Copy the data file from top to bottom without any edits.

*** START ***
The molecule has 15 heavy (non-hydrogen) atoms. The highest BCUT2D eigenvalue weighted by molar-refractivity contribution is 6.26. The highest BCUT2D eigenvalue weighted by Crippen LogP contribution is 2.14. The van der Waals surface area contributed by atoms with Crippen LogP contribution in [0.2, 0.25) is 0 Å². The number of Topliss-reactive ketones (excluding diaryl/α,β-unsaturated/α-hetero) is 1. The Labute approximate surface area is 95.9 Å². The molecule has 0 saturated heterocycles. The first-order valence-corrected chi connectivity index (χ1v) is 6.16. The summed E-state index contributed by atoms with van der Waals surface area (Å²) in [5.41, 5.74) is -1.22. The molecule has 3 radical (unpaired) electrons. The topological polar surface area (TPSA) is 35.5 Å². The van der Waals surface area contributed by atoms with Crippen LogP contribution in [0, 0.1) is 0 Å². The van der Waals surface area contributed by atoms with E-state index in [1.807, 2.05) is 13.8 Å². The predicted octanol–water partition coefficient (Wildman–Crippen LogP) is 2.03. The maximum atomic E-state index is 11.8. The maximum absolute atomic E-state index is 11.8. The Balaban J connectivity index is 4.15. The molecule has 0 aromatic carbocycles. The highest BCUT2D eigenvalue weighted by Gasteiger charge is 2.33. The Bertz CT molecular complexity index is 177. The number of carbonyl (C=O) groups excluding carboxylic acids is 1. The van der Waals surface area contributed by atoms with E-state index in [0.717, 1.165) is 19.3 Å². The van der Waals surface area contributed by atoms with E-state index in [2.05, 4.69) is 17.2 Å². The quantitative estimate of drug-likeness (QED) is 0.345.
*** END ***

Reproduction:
The molecule has 15 heavy (non-hydrogen) atoms. The highest BCUT2D eigenvalue weighted by molar-refractivity contribution is 6.26. The highest BCUT2D eigenvalue weighted by Crippen LogP contribution is 2.14. The van der Waals surface area contributed by atoms with Crippen LogP contribution in [0.2, 0.25) is 0 Å². The number of Topliss-reactive ketones (excluding diaryl/α,β-unsaturated/α-hetero) is 1. The Labute approximate surface area is 95.9 Å². The molecule has 0 saturated heterocycles. The first-order valence-corrected chi connectivity index (χ1v) is 6.16. The summed E-state index contributed by atoms with van der Waals surface area (Å²) in [5.41, 5.74) is -1.22. The molecule has 3 radical (unpaired) electrons. The topological polar surface area (TPSA) is 35.5 Å². The van der Waals surface area contributed by atoms with Crippen LogP contribution in [0, 0.1) is 0 Å². The van der Waals surface area contributed by atoms with E-state index in [1.807, 2.05) is 13.8 Å². The predicted octanol–water partition coefficient (Wildman–Crippen LogP) is 2.03. The maximum atomic E-state index is 11.8. The maximum absolute atomic E-state index is 11.8. The Balaban J connectivity index is 4.15. The molecule has 0 aromatic carbocycles. The highest BCUT2D eigenvalue weighted by Gasteiger charge is 2.33. The Bertz CT molecular complexity index is 177. The number of carbonyl (C=O) groups excluding carboxylic acids is 1. The van der Waals surface area contributed by atoms with E-state index in [0.717, 1.165) is 19.3 Å². The van der Waals surface area contributed by atoms with E-state index in [2.05, 4.69) is 17.2 Å². The quantitative estimate of drug-likeness (QED) is 0.345.